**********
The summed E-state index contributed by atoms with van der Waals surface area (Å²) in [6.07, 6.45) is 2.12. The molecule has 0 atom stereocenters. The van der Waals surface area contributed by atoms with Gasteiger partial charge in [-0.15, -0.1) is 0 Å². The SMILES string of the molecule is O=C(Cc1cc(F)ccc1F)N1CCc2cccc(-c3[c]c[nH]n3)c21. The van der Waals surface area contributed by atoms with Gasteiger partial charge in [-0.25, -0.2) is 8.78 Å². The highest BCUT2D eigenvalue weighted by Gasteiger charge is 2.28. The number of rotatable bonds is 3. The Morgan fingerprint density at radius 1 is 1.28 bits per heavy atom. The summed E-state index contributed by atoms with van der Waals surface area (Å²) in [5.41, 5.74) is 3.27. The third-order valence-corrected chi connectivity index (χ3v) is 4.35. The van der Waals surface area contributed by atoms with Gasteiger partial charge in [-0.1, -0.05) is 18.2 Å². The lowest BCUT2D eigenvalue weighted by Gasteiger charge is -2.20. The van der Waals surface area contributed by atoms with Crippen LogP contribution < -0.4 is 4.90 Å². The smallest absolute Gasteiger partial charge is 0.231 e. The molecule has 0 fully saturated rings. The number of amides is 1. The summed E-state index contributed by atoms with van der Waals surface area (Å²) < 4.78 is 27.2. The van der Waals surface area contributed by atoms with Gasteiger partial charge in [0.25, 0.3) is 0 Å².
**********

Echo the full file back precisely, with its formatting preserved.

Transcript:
The summed E-state index contributed by atoms with van der Waals surface area (Å²) in [6.07, 6.45) is 2.12. The molecule has 0 atom stereocenters. The van der Waals surface area contributed by atoms with Gasteiger partial charge in [-0.15, -0.1) is 0 Å². The SMILES string of the molecule is O=C(Cc1cc(F)ccc1F)N1CCc2cccc(-c3[c]c[nH]n3)c21. The van der Waals surface area contributed by atoms with Gasteiger partial charge in [-0.25, -0.2) is 8.78 Å². The highest BCUT2D eigenvalue weighted by Gasteiger charge is 2.28. The number of rotatable bonds is 3. The Morgan fingerprint density at radius 1 is 1.28 bits per heavy atom. The summed E-state index contributed by atoms with van der Waals surface area (Å²) in [5.41, 5.74) is 3.27. The third-order valence-corrected chi connectivity index (χ3v) is 4.35. The van der Waals surface area contributed by atoms with Gasteiger partial charge in [-0.1, -0.05) is 18.2 Å². The lowest BCUT2D eigenvalue weighted by Gasteiger charge is -2.20. The van der Waals surface area contributed by atoms with Crippen LogP contribution < -0.4 is 4.90 Å². The smallest absolute Gasteiger partial charge is 0.231 e. The molecule has 0 fully saturated rings. The number of amides is 1. The summed E-state index contributed by atoms with van der Waals surface area (Å²) < 4.78 is 27.2. The van der Waals surface area contributed by atoms with Gasteiger partial charge in [0.25, 0.3) is 0 Å².